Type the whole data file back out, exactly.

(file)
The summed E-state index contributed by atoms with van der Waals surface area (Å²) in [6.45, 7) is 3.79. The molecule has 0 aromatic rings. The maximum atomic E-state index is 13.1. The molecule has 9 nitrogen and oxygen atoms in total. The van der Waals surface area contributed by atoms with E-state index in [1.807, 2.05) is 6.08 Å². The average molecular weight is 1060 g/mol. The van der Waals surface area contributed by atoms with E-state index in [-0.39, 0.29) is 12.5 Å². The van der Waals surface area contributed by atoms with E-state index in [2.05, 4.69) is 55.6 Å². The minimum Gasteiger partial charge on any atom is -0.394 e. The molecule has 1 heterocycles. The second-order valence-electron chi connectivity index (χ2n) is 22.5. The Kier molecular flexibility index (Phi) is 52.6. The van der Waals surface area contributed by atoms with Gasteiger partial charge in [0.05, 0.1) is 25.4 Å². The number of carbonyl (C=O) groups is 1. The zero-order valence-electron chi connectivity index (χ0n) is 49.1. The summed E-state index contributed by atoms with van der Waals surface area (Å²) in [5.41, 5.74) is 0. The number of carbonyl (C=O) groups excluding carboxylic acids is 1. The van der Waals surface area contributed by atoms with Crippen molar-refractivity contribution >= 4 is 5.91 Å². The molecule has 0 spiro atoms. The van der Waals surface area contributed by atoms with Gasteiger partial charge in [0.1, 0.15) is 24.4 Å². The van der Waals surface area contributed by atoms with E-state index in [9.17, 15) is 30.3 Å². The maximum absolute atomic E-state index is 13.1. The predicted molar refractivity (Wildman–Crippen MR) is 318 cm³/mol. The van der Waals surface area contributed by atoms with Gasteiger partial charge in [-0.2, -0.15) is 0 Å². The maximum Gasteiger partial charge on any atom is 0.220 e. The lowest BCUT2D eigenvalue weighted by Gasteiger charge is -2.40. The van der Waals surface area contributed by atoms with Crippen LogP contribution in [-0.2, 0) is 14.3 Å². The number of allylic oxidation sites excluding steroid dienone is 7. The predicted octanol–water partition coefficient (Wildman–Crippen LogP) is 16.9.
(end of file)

The summed E-state index contributed by atoms with van der Waals surface area (Å²) in [6.45, 7) is 3.79. The molecule has 0 aromatic rings. The maximum atomic E-state index is 13.1. The molecule has 9 nitrogen and oxygen atoms in total. The van der Waals surface area contributed by atoms with E-state index in [1.807, 2.05) is 6.08 Å². The average molecular weight is 1060 g/mol. The van der Waals surface area contributed by atoms with E-state index in [-0.39, 0.29) is 12.5 Å². The van der Waals surface area contributed by atoms with E-state index in [2.05, 4.69) is 55.6 Å². The minimum Gasteiger partial charge on any atom is -0.394 e. The molecule has 1 heterocycles. The second-order valence-electron chi connectivity index (χ2n) is 22.5. The Kier molecular flexibility index (Phi) is 52.6. The van der Waals surface area contributed by atoms with Gasteiger partial charge in [0.05, 0.1) is 25.4 Å². The number of carbonyl (C=O) groups is 1. The zero-order valence-electron chi connectivity index (χ0n) is 49.1. The summed E-state index contributed by atoms with van der Waals surface area (Å²) in [5.41, 5.74) is 0. The number of carbonyl (C=O) groups excluding carboxylic acids is 1. The van der Waals surface area contributed by atoms with Crippen molar-refractivity contribution >= 4 is 5.91 Å². The molecule has 0 spiro atoms. The van der Waals surface area contributed by atoms with Gasteiger partial charge in [0.1, 0.15) is 24.4 Å². The van der Waals surface area contributed by atoms with E-state index in [9.17, 15) is 30.3 Å². The maximum absolute atomic E-state index is 13.1. The predicted molar refractivity (Wildman–Crippen MR) is 318 cm³/mol. The van der Waals surface area contributed by atoms with Gasteiger partial charge in [-0.2, -0.15) is 0 Å². The maximum Gasteiger partial charge on any atom is 0.220 e. The lowest BCUT2D eigenvalue weighted by Gasteiger charge is -2.40. The van der Waals surface area contributed by atoms with Crippen LogP contribution in [-0.2, 0) is 14.3 Å². The number of allylic oxidation sites excluding steroid dienone is 7. The predicted octanol–water partition coefficient (Wildman–Crippen LogP) is 16.9.